We often get asked how long therapy takes or how many sessions a person should expect to attend.
This is always a difficult question to answer. There is a broad range as to how many sessions or how long it takes to meet one’s goals. One thing I can say for sure is that we work as fast as we can to provide relief, and we are mindful of your budget. The short answer is, it varies depending on what is bringing you to therapy and numerous other factors, and therefore is very difficult to predict. I also want to be careful in terms of setting any expectations, with the danger being that it may unduly affect a person’s expectations or view of themselves and the work they are here to do. That being said, here are some ideas that may or may not apply to your situation:
Some people come in only for a consultation, and one session will suffice. These are usually consultations about relational issues involving someone else who is not in the room, or diagnostic consultations.
With some disorders, such as panic disorder, 2-6 sessions usually deliver significant relief. Again, depending on what else is going on in the person’s life.
Trauma work tends to take longer, and it is almost impossible to predict a range. It depends on several factors, including: the severity of the trauma, whether there are multiple traumas, the impact it has left on a person, how early in life or how long ago it happened, and whether it is still ongoing.
When it comes to depression, the CBT protocol is set out to 8-12 sessions, but again, everybody responds at a different rate depending on the severity and presence of compounding factors. You may find relief in just a few sessions or need to complete the full set.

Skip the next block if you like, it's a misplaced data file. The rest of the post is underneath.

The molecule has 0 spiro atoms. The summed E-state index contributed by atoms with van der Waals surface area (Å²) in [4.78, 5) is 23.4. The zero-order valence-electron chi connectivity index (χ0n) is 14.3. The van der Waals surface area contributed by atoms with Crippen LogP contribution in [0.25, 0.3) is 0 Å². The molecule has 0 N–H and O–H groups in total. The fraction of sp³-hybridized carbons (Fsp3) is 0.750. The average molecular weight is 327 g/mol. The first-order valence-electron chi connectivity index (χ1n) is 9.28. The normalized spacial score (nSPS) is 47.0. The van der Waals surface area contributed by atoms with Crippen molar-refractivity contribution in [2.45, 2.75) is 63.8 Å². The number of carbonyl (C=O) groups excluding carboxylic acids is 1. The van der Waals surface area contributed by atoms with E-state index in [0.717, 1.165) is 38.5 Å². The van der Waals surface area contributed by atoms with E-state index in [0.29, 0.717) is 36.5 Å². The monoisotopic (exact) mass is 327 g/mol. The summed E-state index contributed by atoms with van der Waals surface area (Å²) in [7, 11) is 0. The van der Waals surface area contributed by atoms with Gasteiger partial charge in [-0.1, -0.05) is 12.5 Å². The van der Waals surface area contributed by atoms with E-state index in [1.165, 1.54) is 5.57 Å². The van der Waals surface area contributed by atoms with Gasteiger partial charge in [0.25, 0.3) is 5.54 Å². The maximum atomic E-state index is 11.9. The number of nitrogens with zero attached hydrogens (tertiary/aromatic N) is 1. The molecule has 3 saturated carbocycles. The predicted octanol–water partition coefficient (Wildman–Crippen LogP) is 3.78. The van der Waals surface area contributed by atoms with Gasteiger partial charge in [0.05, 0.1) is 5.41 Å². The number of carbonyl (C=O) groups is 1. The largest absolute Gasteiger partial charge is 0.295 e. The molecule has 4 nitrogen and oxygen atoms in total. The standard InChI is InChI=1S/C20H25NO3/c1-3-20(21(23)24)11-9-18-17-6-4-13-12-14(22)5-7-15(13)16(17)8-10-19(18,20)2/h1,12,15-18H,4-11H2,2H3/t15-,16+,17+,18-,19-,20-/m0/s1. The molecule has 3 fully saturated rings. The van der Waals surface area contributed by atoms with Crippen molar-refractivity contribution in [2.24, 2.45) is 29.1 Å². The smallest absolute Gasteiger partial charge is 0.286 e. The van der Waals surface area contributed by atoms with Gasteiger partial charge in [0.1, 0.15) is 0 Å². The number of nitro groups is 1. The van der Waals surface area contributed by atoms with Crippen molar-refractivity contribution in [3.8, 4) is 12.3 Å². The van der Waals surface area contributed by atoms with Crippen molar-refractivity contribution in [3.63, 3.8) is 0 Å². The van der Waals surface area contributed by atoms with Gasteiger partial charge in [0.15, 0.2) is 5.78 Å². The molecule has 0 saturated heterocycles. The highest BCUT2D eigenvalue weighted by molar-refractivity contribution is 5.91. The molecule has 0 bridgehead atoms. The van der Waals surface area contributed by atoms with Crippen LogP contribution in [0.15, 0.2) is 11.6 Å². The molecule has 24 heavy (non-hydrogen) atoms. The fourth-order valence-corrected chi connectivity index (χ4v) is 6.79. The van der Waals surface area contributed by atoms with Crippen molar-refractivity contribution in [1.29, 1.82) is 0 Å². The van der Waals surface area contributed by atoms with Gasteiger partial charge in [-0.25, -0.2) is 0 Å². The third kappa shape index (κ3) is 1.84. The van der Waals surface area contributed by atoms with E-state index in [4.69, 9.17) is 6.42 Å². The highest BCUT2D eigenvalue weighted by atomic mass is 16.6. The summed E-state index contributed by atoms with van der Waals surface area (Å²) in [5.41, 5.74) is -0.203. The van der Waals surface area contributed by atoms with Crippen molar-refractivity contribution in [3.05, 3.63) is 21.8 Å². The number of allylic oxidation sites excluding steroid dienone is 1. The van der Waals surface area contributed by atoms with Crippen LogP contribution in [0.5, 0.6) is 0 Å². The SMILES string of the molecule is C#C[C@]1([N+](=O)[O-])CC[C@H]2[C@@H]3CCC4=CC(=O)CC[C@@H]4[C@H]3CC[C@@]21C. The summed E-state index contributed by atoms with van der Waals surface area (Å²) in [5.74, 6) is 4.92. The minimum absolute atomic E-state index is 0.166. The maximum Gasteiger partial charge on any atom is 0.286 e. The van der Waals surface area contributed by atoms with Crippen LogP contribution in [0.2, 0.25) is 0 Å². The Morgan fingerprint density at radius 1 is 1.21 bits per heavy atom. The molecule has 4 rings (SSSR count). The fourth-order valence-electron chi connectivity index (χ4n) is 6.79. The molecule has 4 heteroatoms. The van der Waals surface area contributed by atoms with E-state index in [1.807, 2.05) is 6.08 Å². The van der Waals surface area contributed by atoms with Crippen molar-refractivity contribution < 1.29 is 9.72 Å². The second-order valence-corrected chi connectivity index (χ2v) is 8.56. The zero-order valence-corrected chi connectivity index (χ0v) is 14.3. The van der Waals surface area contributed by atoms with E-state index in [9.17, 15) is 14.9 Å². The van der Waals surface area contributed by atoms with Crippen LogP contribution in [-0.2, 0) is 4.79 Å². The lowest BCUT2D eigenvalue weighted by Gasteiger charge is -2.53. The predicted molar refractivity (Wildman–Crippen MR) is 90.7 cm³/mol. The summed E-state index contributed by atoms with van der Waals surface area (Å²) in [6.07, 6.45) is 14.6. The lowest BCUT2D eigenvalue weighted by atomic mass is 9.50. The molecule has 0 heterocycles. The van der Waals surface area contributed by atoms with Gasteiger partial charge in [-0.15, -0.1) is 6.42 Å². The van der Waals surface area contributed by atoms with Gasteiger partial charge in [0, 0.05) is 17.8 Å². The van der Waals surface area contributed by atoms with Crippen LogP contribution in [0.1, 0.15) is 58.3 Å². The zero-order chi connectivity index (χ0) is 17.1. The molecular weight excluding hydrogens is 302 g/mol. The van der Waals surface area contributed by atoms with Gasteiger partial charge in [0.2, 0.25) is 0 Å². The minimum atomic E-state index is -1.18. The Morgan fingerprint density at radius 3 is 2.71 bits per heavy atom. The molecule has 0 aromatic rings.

With various anxiety disorders, CBT protocol is also predicted to take an average of 8-12 sessions, but a person may find they are done well before or it may take longer. Again, it depends on the severity and duration of symptoms, as well as other complicating factors such as a stressful environment.
Sometimes people come in for 1 single issue, other times there are several. When there is more than one concern, I usually ask which one you would like to work on first. If panic disorder is present, the standard recommendation is that CBT panic protocol takes place first to provide quickest relief. In other instances, people come in for a specific problem and when they resolve it they decide there is something else they want to work on, we can switch gears and do that too.
When people have met their goals, they often ask what happens next. They may never need therapy again, or they may come in for what we call a booster session. A booster session is not really a special kind of a session, and you schedule it like any other session. “Booster” refers to what we do in the session. For example, they may have worked on anxiety or depression and improved, but when a new stressor comes up, their symptoms may increase again. This can be upsetting to clients, as they might think that it is a relapse or setback, but what it usually indicates is that the new coping skills they have been successfully using with the problems they were working on simply haven’t generalized to new problems. Therefore, rather than viewing it as a setback, it is an opportunity to work from a different perspective and further solidify progress. Once you learn to adapt your new coping skills to new, unforeseen problems that life throws at you, which usually takes only 1-2 sessions, people are good to go.
In conclusion, I am hesitant to set any specific timeline or number of sessions, as I worry that it sets certain expectations for people. If they then happen to not meet these criteria, they can get frustrated and think that there is something wrong with them or the therapy, that they somehow don’t measure up. Rather, I want to emphasize that everyone is different and responds at a different rate and that is normal, just difficult to predict at the outset.
We typically begin with meeting 1x per week to gain some momentum, and soon taper off to less often. Again, we are very flexible about this schedule and work with what makes sense for your individual needs. Once you’ve achieved your goals or experience sufficient symptom relief, if you ever find that you want to pop in and tackle something that life has thrown at you, whether it’s months or years later, you are always welcome to do so.
I hope this helps,